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Saturday, October 13, 2012

Review: Always and Forever by Karla Nellenbach

Mia's first reaction is outright disbelief. Obviously, a mistake has been made. Sixteen-year-old girls don't die. But, when the diagnosis is confirmed, she dives headlong into anger. If she has to die, why should it be of cancer? In fact, anything would be preferable to cancer. Better for her to say when, where, and especially how.

Determined to meet death on her own terms, Mia devises scheme after scheme to get the job done. A “fall” down the basement stairs, driving her car off a bridge, and even a dance with a train all end in her survival.

And through it all, Mia keeps her family and friends at arms' length with her destructive and hurtful behavior. With each failed suicide attempt and burned relationship, she slowly realizes that it’s not the dying that she’s afraid of, but the life she’ll be leaving behind. Now, that life is in a shambles. As time begins to slip through her fingers and death is upon her, Mia fights to rebuild the bridges she has destroyed, but can she do it before the clock runs out?

I'm a little torn up over what to say about this book because it had me going in many different directions. For the first quarter, everything made sense. I liked Mia, I thought her friends were hilarious, and boy did I want her and Kal to get together. The whole idea of a teenage girl getting cancer - after surviving a first round of an entirely different type was a unique set up. It was heart breaking and perfectly logical for her to want to keep the diagnosis to herself. Then Mia starts behaving a little irrationally. As it says in the summary, she keeps inventing ways to kill herself before the cancer does. At this point it was hard to put myself in Mia's shoes. Would I not want the cancer to kill me? Sure. But to throw yourself headfirst towards death seemed a bit selfish. She was taking away precious time that her family, friends and boyfriend had to be with her. Besides that, something seemed like it was missing. Fear. No where during her suicide attempts does Mia show any fear of death, and that seemed a little strange to me.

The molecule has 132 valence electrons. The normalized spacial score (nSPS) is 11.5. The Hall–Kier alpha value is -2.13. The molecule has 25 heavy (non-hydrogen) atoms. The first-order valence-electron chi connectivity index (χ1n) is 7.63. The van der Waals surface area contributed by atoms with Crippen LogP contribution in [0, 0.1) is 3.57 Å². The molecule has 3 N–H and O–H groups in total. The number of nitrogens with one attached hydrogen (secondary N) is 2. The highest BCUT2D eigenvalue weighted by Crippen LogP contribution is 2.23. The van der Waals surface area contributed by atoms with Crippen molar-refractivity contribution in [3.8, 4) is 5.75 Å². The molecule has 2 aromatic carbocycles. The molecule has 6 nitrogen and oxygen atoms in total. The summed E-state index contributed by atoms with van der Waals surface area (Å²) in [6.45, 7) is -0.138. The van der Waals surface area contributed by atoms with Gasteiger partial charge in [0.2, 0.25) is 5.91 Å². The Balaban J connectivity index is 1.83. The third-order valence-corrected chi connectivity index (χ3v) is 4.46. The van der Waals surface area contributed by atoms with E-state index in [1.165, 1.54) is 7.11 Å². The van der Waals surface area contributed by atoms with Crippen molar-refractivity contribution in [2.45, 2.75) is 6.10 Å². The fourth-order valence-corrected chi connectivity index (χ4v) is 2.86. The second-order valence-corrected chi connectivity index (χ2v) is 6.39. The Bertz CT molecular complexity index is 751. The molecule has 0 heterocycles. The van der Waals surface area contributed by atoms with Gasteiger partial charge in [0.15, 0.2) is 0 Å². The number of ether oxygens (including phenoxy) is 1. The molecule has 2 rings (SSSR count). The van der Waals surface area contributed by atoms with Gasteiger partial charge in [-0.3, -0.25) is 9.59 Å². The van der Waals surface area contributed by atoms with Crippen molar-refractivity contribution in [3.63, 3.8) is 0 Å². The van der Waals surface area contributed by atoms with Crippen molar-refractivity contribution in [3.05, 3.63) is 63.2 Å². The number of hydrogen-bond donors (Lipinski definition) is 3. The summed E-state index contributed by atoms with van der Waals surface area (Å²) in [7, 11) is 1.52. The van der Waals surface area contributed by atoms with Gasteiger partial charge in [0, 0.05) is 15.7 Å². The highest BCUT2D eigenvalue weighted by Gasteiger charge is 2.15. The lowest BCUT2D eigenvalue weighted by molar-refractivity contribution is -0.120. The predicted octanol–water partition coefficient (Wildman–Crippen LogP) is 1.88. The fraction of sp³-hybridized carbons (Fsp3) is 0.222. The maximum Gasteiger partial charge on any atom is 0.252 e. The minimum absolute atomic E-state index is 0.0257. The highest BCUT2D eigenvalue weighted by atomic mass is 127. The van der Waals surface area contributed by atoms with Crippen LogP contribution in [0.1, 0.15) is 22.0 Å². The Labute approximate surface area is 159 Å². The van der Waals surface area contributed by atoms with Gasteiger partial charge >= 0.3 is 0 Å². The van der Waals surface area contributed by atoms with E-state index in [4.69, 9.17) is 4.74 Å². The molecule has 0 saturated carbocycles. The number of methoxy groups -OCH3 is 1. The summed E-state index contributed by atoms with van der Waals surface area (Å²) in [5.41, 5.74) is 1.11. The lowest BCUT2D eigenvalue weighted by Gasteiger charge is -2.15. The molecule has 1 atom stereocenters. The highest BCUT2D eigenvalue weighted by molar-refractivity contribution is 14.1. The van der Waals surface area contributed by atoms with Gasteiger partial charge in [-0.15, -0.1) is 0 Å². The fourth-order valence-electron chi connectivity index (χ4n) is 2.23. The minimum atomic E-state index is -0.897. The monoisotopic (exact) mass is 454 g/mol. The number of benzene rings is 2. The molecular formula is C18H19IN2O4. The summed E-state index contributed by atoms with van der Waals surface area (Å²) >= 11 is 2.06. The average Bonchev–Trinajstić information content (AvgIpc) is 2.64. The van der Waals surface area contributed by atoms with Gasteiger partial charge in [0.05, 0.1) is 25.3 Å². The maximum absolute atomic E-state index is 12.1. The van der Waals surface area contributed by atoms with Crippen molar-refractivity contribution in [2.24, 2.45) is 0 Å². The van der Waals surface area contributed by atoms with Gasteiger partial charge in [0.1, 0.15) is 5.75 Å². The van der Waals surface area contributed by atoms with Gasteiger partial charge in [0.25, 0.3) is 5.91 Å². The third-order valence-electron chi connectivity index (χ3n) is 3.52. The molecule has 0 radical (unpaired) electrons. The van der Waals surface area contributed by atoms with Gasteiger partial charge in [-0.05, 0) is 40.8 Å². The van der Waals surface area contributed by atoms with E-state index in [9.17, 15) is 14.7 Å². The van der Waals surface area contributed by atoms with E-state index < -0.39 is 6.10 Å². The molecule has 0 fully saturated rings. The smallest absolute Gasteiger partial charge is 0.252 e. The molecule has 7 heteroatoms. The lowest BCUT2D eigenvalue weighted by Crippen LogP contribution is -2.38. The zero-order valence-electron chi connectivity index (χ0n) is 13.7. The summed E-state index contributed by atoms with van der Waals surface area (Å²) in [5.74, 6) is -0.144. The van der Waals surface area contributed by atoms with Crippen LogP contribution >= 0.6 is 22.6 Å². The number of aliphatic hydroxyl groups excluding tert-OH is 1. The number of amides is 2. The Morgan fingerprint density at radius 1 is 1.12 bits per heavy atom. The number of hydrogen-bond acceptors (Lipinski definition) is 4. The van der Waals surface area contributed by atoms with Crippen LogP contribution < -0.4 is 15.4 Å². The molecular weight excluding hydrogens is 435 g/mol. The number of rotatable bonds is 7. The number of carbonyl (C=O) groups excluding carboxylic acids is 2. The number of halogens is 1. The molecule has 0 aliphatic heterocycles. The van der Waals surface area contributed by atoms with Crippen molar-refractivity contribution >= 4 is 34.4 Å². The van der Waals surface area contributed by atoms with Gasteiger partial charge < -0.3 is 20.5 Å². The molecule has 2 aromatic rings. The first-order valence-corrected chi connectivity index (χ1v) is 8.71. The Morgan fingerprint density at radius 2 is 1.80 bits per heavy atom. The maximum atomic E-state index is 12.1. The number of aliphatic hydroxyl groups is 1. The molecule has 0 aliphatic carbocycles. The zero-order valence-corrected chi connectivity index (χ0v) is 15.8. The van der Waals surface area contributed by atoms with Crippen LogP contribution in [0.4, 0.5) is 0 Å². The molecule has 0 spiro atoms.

I think with a topic like cancer, it's hard to know what a person would really be feeling, and therefore hard to capture what a person goes through unless you've been there yourself. You hear all these stories about the fighters, the ones who are always smiling, taking things as they come and not letting the disease get to them. Nellenbach even includes a character like this in the story. And I admit, I wanted Mia to be like that. Perhaps that's unfair, and certainly it's unrealistic. Who's to say how a person would feel when they're hit with the news that they're going to die (and not a pretty death)? A range of emotions is to be expected and anger is certainly one of them. I guess what I'm trying to say is that when Mia began acting out her anger, I kept shaking my head, wanting her to get it together. I kept thinking, dang it Mia, you need these people. You're wasting precious time. Stop pushing everyone away! It's good when a story gets me yelling at it, but it's even better when it listens. *big grin* Without being too spoilery, let's just say that the last third of the book totally made up for the frustrations I was having. I zipped through the ending, not exactly smiling (because hello, cancer) but satisfied. And sobbing. Yes, you will need to arm yourself with a box of Kleenex's for this one. The final scene - whoa. Just whoa. So beautiful.